Great news for Lutheran Children and Family Service! LCFS, a service of Liberty Lutheran, is the recipient of two grants totaling $220,000 that will be used to support its programs benefiting refugees in the Greater Philadelphia area.
“These grants will be instrumental in allowing LCFS to continue provide vital programs and services to hundreds of refugee children and their families who have suffered unimaginable trauma in their home countries,” said Peter Gottemoller, Director, Child Welfare Programs, Lutheran Children and Family Service.
LCFS will receive $140,000 over the next three years from The Pew Charitable Trusts for continued support to improve the utilization of behavioral health services by refugee and immigrant children and their families. Through this funding, LCFS will provide training for over 300-school and social service providers, designed to increase their understanding of cross-cultural issues in managing behavioral health problems of immigrant children and youth, and improve local organizations’ capacity to work through the communication and cultural challenges that often impede effective service delivery for this population. LCFS will also provide case management, referral and follow-up services to 150-children and youth annually to help them obtain needed treatment services. Lastly, LCFS will provide outreach and support to at least 100-immigrant parents each year, to help them connect their children to specialized behavior health services.
LCFS was also selected by the City of Philadelphia-Department of Behavioral Health and Intellectual Disability Services to receive $80,000 for continual funding of the Philadelphia Refugee Mental Health Collaborative (PRMHC.) The PRMHC is lead by LCFS, which partners with Hebrew Immigrant Aid Society-Pennsylvania, Nationalities Service Center, BuildaBridge International, Belmont Center for Comprehensive Treatment, Nemours Pediatrics, and Temple University Intergenerational Center. The PRMHC works collaboratively to link refugees with culturally and linguistically appropriate mental health care.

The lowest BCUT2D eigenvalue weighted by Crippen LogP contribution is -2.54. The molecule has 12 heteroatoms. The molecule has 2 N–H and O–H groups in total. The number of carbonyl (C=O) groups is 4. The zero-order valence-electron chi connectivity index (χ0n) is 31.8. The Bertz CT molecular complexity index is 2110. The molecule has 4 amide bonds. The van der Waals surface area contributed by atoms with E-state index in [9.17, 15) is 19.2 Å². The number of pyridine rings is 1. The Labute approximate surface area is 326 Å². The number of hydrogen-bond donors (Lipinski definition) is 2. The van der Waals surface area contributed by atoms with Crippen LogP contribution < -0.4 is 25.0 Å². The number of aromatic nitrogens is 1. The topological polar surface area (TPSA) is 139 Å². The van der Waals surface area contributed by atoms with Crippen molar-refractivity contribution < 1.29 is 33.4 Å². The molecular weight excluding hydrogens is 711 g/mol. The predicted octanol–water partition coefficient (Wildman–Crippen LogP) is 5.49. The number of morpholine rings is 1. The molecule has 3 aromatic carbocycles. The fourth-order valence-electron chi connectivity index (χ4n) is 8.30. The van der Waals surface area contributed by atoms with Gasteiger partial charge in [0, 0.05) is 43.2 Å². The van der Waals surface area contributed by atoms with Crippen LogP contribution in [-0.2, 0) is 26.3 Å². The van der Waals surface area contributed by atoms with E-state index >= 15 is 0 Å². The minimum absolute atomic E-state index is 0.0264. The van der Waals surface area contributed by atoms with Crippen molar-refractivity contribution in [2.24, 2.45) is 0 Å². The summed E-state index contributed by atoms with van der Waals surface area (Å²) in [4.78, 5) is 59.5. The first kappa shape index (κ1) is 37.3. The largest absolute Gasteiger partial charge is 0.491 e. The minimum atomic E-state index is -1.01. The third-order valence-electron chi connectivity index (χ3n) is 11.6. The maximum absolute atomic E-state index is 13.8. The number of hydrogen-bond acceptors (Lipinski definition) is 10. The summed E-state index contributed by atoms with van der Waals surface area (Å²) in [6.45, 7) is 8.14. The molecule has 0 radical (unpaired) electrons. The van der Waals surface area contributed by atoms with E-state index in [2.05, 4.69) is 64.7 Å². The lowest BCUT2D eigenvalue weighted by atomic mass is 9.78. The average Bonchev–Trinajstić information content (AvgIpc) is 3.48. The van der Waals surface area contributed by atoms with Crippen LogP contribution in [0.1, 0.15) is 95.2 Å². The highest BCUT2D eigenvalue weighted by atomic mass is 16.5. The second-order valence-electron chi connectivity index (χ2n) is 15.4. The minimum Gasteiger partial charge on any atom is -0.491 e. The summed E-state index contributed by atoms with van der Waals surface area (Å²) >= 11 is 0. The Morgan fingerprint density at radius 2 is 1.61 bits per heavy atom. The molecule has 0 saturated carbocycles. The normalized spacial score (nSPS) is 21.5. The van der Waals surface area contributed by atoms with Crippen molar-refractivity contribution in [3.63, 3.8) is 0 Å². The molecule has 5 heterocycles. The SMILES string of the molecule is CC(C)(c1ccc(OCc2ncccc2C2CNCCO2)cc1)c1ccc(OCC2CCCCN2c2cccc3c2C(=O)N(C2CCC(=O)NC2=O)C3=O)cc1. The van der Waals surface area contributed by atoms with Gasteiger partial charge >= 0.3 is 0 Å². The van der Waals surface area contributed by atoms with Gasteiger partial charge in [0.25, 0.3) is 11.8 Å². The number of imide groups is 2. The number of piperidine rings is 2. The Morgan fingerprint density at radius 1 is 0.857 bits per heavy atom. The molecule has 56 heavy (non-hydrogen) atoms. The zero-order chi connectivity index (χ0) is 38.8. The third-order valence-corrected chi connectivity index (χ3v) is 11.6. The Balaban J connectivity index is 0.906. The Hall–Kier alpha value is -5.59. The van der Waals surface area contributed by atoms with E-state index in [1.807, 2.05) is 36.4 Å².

“Thanks to this funding, refugee children and their families have access to a wide network of mental health and community supports rooted in their own languages and cultural identity,” said Melissa Fogg, Immigrant Mental Health Specialist, Lutheran Children and Family Service. “The variety of programs we offer help meet the unique needs of each family and serve as reminders of their resilience.”
The Department of Behavioral Health grant, part of the Community Coalition Wellness Initiative, will support PRMHC activities and programs such as art therapy, education, services to survivors of torture, community health presentations, outreach to the refugee community about mental health services and the development of a refugee mental health screening tool.
“We are very grateful for the funding support from The Pew Charitable Trusts and the Department of Behavioral Health,” Gottemoller said. “Being recognized by these organizations is an honor and a testament to the quality of our programs and the number of people we serve across the region.”
Incorporated in 2001 and headquartered in Ambler, Pa., Liberty Lutheran, with its more than 25 locations and combined service history of 300 years, faithfully provides vital resources to individuals and families facing life-changing situations. These individualized services include independent and assisted living, skilled nursing, rehabilitation, hospice care, in-home supports, wellness services, children and family services, integration services for immigrants and political refugees, and disaster response. Liberty Lutheran’s team of dedicated employees serves individuals and families through their family of services in Eastern Pennsylvania, including Artman, Paul’s Run Retirement Community, Liberty at Home, Lutheran Children and Family Services, Lutheran Congregational Services, Mary J. Drexel, and The Village at Penn State. www.libertylutheran.org